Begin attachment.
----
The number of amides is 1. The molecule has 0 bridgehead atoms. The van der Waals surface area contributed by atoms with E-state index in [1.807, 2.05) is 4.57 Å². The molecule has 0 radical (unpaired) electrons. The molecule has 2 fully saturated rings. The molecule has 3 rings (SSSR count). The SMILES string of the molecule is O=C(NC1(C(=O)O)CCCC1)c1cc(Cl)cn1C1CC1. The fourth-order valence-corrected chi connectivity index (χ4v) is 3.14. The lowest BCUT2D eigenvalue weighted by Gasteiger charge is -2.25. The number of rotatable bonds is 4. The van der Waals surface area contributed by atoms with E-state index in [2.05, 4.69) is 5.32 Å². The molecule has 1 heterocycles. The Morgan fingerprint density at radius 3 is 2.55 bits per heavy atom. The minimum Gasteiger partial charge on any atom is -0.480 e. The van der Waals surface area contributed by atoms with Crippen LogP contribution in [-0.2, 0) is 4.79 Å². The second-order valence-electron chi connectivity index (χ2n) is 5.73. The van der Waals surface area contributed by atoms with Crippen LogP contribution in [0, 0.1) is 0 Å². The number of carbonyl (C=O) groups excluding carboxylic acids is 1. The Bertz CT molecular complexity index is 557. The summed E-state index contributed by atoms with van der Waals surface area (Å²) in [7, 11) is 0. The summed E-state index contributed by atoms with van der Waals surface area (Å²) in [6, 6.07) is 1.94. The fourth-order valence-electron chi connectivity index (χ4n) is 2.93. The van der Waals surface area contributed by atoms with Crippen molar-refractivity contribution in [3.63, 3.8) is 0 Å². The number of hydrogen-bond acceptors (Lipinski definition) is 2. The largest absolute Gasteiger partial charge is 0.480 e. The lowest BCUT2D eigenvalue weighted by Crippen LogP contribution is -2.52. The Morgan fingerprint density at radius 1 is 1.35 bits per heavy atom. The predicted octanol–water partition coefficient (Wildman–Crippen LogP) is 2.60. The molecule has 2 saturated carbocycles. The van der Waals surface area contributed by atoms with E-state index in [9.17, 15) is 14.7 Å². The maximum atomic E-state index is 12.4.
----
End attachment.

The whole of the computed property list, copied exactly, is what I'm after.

The number of amides is 1. The molecule has 0 bridgehead atoms. The van der Waals surface area contributed by atoms with E-state index in [1.807, 2.05) is 4.57 Å². The molecule has 0 radical (unpaired) electrons. The molecule has 2 fully saturated rings. The molecule has 3 rings (SSSR count). The SMILES string of the molecule is O=C(NC1(C(=O)O)CCCC1)c1cc(Cl)cn1C1CC1. The fourth-order valence-corrected chi connectivity index (χ4v) is 3.14. The lowest BCUT2D eigenvalue weighted by Gasteiger charge is -2.25. The number of rotatable bonds is 4. The van der Waals surface area contributed by atoms with E-state index in [2.05, 4.69) is 5.32 Å². The molecule has 1 heterocycles. The Morgan fingerprint density at radius 3 is 2.55 bits per heavy atom. The minimum Gasteiger partial charge on any atom is -0.480 e. The van der Waals surface area contributed by atoms with Crippen LogP contribution in [-0.2, 0) is 4.79 Å². The second-order valence-electron chi connectivity index (χ2n) is 5.73. The van der Waals surface area contributed by atoms with Crippen LogP contribution in [0, 0.1) is 0 Å². The number of carbonyl (C=O) groups excluding carboxylic acids is 1. The Bertz CT molecular complexity index is 557. The summed E-state index contributed by atoms with van der Waals surface area (Å²) in [7, 11) is 0. The summed E-state index contributed by atoms with van der Waals surface area (Å²) in [6, 6.07) is 1.94. The fourth-order valence-electron chi connectivity index (χ4n) is 2.93. The van der Waals surface area contributed by atoms with Crippen molar-refractivity contribution in [3.63, 3.8) is 0 Å². The number of hydrogen-bond acceptors (Lipinski definition) is 2. The largest absolute Gasteiger partial charge is 0.480 e. The lowest BCUT2D eigenvalue weighted by Crippen LogP contribution is -2.52. The Morgan fingerprint density at radius 1 is 1.35 bits per heavy atom. The predicted octanol–water partition coefficient (Wildman–Crippen LogP) is 2.60. The molecule has 2 saturated carbocycles. The van der Waals surface area contributed by atoms with E-state index in [9.17, 15) is 14.7 Å². The maximum atomic E-state index is 12.4.